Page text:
Yellow For The Last Time

24.05.2022 — 09.07.2022

About artist



May 24 – July 9, 2022

Ego Gallery, Poznan, Wyspiańskiego 41/3, opening hours: Tue – Fri 1:00 p.m. – 7:00 p.m., Sat 11.00 a.m. – 2.00 p.m.

Ewa Kuryluk (born 1946, Krakow), painter, drawer, photographer, author of collages and installations, art historian, essayist, writer, poet and translator.

She is a graduate of painting at the Academy of Fine Arts in Warsaw and art history at the Jagiellonian University in Krakow. She has presented her works at many individual and collective exhibitions all over the world. She has published over 25 books on the history of art and fiction (including Salome, or Delight, Hyperrealism – the New Realism, Veronika and Her Cloth: History, Symbolism and Structure of a ‘True’ Image, Journey to the Boundaries of Art), written in Polish and in English, and a family trilogy (Goldi, Frascati, Feluni), which was created simultaneously with the yellow installations.

The artist’s theme is a broadly understood autobiography; during the interviews she emphasizes the mutual permeation of art and literature (I paint what I cannot write, I write what I cannot paint).

In 1959, she left with her parents, Maria (Miriam Kohany) and Karol Kuryluk, and her younger brother Piotr, to Vienna, where her father took the position of the Polish ambassador. There she graduated from junior high school and became interested in the European art at the turn of the 19th and 20th centuries, which was reflected in her first books. After returning to Poland and graduating from studies in 1970, she moved to London, and then to the United States. At the end of the last century, she moved to Paris, but spent a lot of time in the country, especially in Warsaw.

Despite the achievements in the field of easel painting, she abandoned it in 1978 to draw and paint on loose fabrics (white Chinese silk, raw cotton) and to create ephemeral and sensual installations.

After the death of her mother on January 1, 2001 and the discovery of the tragic family history, installations of Ewa Kuryluk became dominated by yellow. Letters and photos of their relatives, who were marked by the tragedy of the Second World War and the Holocaust, which were found by chance, became the starting point for moving, silent spectacles of shadows against the background of yellow fabrics. The artist symbolically gave a voice to her people from the air, so that they could tell their stories and remind about individual victims of Nazism, but also to warn against any manifestations of hatred and exclusion on racial, religious, cultural and other basis.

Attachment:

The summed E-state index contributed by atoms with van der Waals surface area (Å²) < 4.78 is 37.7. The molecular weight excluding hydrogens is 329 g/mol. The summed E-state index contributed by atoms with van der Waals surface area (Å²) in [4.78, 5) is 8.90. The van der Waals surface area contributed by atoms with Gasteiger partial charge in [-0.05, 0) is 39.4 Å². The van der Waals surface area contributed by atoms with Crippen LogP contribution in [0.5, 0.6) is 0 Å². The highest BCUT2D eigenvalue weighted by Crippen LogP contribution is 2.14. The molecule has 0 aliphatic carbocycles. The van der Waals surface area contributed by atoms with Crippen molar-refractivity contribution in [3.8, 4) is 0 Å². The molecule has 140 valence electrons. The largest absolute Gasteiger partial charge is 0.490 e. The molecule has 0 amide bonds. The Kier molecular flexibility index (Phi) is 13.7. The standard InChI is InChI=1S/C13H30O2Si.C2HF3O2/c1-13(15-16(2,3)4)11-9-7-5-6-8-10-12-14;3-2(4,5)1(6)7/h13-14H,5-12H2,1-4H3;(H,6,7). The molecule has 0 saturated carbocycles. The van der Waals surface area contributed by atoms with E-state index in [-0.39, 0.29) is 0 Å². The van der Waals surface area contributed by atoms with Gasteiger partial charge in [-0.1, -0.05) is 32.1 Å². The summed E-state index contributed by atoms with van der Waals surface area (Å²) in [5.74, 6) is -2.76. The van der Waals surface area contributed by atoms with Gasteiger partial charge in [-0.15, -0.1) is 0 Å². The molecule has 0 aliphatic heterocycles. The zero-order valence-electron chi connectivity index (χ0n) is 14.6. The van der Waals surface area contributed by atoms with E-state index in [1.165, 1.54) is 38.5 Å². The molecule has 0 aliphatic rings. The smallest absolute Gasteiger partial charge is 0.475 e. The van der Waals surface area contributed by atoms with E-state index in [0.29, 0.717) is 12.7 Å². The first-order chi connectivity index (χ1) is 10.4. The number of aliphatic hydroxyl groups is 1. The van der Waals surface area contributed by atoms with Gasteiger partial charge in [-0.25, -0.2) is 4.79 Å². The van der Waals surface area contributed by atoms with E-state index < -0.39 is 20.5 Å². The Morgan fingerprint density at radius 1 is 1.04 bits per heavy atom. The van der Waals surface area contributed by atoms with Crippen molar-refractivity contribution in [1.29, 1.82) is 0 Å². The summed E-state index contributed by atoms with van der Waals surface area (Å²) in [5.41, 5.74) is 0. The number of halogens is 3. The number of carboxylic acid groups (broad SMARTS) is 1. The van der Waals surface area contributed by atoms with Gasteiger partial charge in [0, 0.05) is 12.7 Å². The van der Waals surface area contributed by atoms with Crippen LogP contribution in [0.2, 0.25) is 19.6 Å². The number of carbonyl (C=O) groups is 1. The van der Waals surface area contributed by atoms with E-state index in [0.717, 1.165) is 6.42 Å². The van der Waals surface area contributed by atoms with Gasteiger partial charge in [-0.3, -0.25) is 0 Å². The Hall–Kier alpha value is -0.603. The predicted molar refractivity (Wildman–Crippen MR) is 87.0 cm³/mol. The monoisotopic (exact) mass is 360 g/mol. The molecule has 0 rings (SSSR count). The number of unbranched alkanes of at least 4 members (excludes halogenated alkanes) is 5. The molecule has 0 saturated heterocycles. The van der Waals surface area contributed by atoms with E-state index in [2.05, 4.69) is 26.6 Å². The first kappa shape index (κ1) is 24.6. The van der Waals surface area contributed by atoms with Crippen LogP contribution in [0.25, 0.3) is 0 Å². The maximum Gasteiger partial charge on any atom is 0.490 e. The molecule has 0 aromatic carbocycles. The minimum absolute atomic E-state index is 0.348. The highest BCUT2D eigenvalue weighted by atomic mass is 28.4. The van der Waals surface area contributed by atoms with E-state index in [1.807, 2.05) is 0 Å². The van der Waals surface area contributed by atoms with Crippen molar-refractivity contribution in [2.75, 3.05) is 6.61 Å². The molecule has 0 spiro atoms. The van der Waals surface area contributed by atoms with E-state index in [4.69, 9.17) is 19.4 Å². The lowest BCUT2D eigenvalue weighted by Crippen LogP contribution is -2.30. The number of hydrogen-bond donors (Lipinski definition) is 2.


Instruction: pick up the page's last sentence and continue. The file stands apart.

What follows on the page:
Today, in the face of brutal Russian aggression against Ukraine and the drama of refugees on the Polish-Belarusian border, the topics discussed by the artist are again painfully relevant.

The exhibition is accompanied by a catalog, Ewa Kuryluk, My yellow years, installations 2000-2019 / My yellow years, installations, Artemis Gallery, Ego Gallery.



Memory and shadows of the loved ones   

Yellow installations of Ewa Kuryluk

In the oldest metaphors concerning the understanding of memory, the writing and the body are inextricably linked. Socrates compares memory to a wax tablet, received as a gift from the muse Mnemosyne, on which – like a record – there are imprints that enable preserving fleeting memories. Referring to a similar metaphor, Kierkegaard in turn asks: “Who would like to be a board on which time writes different words every now and then?”

My guess is that Ewa Kuryluk did not want to be such a board, but History left such a deep mark on the artist’s fate that there was no choice but to combine the writing and the body, literature and visual arts in her own work to bear witness to the tragic fate of people in the aftermath of World War II. There is no memory without a body, and memories, especially traumatic ones, insist on being preserved. Individual memory is imbued by the cultural one.

Ewa Kuryluk’s individual memory was mediated in a series of yellow installations. The artist used fabrics like skin on which time is imprinted, and photographic images, creating expressive “collages”. Yellow fabrics thus become “bodily tablets” on which experiences are written as if on a mythical wax board, leaving a trace. Paradoxically, they are curtains that simultaneously cover and reveal the past as well as connecting it with the present. Ewa Kuryluk’s close ones are here and now, they look at us, share the space of the Ego Gallery with us. The artist talks about her childhood, creating an atmosphere that is sometimes seemingly carefree, and sometimes marked by fate and impending danger.

To make contact with the shadows, fleeting intruders with no roots, no inquiry or investigation can be carried out. One has to engage in a conversation with them, remembering that they are part of a story we already know from Ewa Kuryluk’s novels, in which, as a writer, she settles accounts with the tragic past. Its shadows, moving in the yellow microworld of the installation, appear on airy fabrics and concretize as traces of individual memory, which, thanks to the power of art, is universalized.

The artist’s yellow figures are so expressive and intensely present that they gain an unexpectedly convincing and almost corporeal presence, as if they had visited us. Ewa Kuryluk, invoking shadows in her literary and artistic works – with words, pictures, cutouts and photographs – does not let them vanish. In the catalog of her exhibition in Japan, the artist compares fabric to a second skin – to a sculpture from the air and a film that she sometimes likes to take out of herself. And she explains why the fabric “close to the body” is so perfect for recording traces of memory.

Marta Smolińska